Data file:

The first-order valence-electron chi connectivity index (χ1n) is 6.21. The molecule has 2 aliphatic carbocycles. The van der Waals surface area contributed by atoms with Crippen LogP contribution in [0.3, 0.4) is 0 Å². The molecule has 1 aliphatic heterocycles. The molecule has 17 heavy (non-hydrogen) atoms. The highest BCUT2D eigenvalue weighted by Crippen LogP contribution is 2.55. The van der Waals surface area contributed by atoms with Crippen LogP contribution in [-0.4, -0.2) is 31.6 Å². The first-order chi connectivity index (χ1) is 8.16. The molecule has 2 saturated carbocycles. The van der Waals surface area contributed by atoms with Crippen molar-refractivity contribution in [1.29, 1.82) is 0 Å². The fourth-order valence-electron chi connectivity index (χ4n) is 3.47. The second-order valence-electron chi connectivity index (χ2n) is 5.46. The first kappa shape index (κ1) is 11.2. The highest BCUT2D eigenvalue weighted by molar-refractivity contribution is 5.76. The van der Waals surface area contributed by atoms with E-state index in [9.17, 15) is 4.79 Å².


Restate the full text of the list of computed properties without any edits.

The first-order valence-electron chi connectivity index (χ1n) is 6.21. The molecule has 2 aliphatic carbocycles. The van der Waals surface area contributed by atoms with Crippen LogP contribution in [0.3, 0.4) is 0 Å². The molecule has 1 aliphatic heterocycles. The molecule has 17 heavy (non-hydrogen) atoms. The highest BCUT2D eigenvalue weighted by Crippen LogP contribution is 2.55. The van der Waals surface area contributed by atoms with Crippen LogP contribution in [-0.4, -0.2) is 31.6 Å². The first-order chi connectivity index (χ1) is 8.16. The molecule has 2 saturated carbocycles. The van der Waals surface area contributed by atoms with Crippen molar-refractivity contribution in [1.29, 1.82) is 0 Å². The fourth-order valence-electron chi connectivity index (χ4n) is 3.47. The second-order valence-electron chi connectivity index (χ2n) is 5.46. The first kappa shape index (κ1) is 11.2. The highest BCUT2D eigenvalue weighted by molar-refractivity contribution is 5.76. The van der Waals surface area contributed by atoms with E-state index in [9.17, 15) is 4.79 Å².